Two days before the Bucs faced the Eagles at Raymond James Stadium, John Lynch stood at the end of a practice field at One Buc Place and was startled to see the team walking through plays in only shorts and jerseys.
Lynch served as the television analyst for several Tampa Bay regular-season games as well as all of its preseason games. The former Bucs and Broncos Pro Bowl safety was aware of how tough workouts were under first-year coach Greg Schiano.
Had the coach, wound tighter than a Swiss watch, finally loosened up?
"Wow, he's really come around, huh? He's taken the load off these guys," Lynch said. "I was standing next to (a staff member) who said, 'Don't be fooled. If you saw what they did Wednesday and Thursday, he just killed them. He grinded them.' "
The Bucs lost that Dec. 9 game 23-21, part of their current five-game skid.
"It's a team that I think had a very demanding coach," Lynch said. "And I think they're out of gas both mentally and physically."
There is not a singular reason why the Bucs took a promising 6-4 start and rammed it into the rocks, falling to 6-9 heading into today's finale at Atlanta.
The carnival ride swings have taken a toll on the entire organization, starting with Schiano, who admits to being frustrated.
The Bucs blew an 11-point fourth-quarter lead against the Eagles. The next week, they were shellacked at New Orleans 41-0. Their fifth loss, 28-13 to the Rams, came last week, when Josh Freeman threw four interceptions.
Schiano disputes his team is running on fumes — physically at least.
"I think the number of reps we do are very, very selective," he said. "We've made an attempt to keep our guys fresh because I do know that is the key when you have talented guys over a long period of time. Some of them are older.
"But when you lose and you don't have that emotion because you've lost, that makes people emotionally tired. And when you're winning, as we were for four weeks straight, it emotionally energizes you. Winning cures all."
Why did the Bucs fold like origami? Let's examine two issues.
The Freeman factor
After 13 games this season, Freeman was among the top-10 rated passers in the NFL, boasting 25 touchdowns and only eight interceptions. But that was before throwing four interceptions against New Orleans and St. Louis.
Miscommunications between Freeman and his receivers led to several. A tipped ball here, a bad decision there, and you have a snowball effect.
"That's the one thing that's alarming to me. I'm a big believer in Josh, but the inconsistency is a concern," Lynch said. "I'm still a believer even if he doesn't finish well. I just think he's got everything you need, but I think it's a concern. It's nothing you want to be going into the offseason with a concern that the quarterback is really slumping."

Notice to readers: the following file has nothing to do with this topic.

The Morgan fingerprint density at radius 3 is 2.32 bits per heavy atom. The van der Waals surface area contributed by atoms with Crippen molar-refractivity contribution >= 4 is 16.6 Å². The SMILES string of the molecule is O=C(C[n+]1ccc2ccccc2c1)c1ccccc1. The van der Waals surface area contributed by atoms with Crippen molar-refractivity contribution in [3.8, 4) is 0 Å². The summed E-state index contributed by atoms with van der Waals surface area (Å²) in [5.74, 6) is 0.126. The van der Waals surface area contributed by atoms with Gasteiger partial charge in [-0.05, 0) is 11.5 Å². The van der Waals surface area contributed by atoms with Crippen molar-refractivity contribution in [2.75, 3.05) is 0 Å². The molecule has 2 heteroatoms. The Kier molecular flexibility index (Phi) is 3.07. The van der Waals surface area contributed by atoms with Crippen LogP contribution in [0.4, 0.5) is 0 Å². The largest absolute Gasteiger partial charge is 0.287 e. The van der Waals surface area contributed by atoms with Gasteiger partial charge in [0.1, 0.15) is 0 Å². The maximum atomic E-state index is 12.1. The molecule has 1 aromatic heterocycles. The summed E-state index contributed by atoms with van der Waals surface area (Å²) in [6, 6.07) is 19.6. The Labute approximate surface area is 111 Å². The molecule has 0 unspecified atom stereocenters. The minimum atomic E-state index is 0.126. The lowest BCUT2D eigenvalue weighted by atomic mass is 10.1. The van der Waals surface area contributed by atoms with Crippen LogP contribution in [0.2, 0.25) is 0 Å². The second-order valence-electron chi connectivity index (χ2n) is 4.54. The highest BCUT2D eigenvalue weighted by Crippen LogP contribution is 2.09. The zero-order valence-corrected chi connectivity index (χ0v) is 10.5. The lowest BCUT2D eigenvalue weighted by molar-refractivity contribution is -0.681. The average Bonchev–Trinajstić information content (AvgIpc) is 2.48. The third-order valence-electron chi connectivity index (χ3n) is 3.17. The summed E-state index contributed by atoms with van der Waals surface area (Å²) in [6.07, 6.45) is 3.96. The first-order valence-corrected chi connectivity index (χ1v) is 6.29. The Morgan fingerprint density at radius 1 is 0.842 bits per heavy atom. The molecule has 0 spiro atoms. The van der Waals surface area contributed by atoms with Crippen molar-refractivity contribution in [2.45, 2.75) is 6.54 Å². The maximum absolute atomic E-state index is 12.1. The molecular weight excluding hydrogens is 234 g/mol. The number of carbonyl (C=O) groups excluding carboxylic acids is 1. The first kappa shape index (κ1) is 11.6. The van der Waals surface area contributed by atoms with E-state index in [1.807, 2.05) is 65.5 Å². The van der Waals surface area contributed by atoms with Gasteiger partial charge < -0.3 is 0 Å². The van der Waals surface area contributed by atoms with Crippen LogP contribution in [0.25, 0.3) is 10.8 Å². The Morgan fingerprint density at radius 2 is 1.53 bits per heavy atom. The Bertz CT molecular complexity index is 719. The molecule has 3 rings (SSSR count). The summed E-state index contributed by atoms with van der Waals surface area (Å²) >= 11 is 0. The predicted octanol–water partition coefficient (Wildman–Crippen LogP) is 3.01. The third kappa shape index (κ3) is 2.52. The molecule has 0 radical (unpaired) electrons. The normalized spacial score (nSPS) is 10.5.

Freeman has admitted he tried to force passes rather than go through his progressions. Regardless, he needs a good performance today for his confidence — whether the Falcons play their backups or not.
"I hope that he feels like, 'I'm going to go out and trust my training, and the results will take care of themselves,' " Schiano said. "I think it's so dangerous when you start thinking of all these result-oriented outcomes. If I win, then it's a better offseason. I hope his thoughts are, 'Okay, on this play, I've got to read top down.' But I can't tell you that. I can't get in there. You'd like to get in all the players' minds."
No matter what you say about the Bucs offense, the defense has been worse. If it allows 252 passing yards today, it will surpass the record of 4,796 set by the Packers last season.
The trade of Aqib Talib to New England and suspension of fellow cornerback Eric Wright played a role in the collapse. The Bucs also have been wafer thin on the line after the season-ending knee injury to end Adrian Clayborn.
"If you're going to play his aggressive style (of defense), you need some serious corners," Lynch said. "I also think Michael Bennett (nine sacks, two over the past five games) faded at the end of the year because he never played this many snaps in his career and he's a lighter guy."
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Even Schiano is at a loss to pinpoint reasons for the five straight losses.
"I think it's a cumulative effect of things, and I can't even tell you what those things are," Schiano said. "But without a doubt, it's been frustrating at times; especially since there's been opportunities to win games — very winnable games — and we didn't do it.
"That goes back to the head coach. It is my job when there are winnable games for us to win them, and we didn't do that."
Today: Bucs at Falcons
1 p.m., Georgia Dome, Atlanta.
TV/radio: Ch. 13; 620-AM, 103.5-FM
Playoff glance: Standings and clinching scenarios, 4C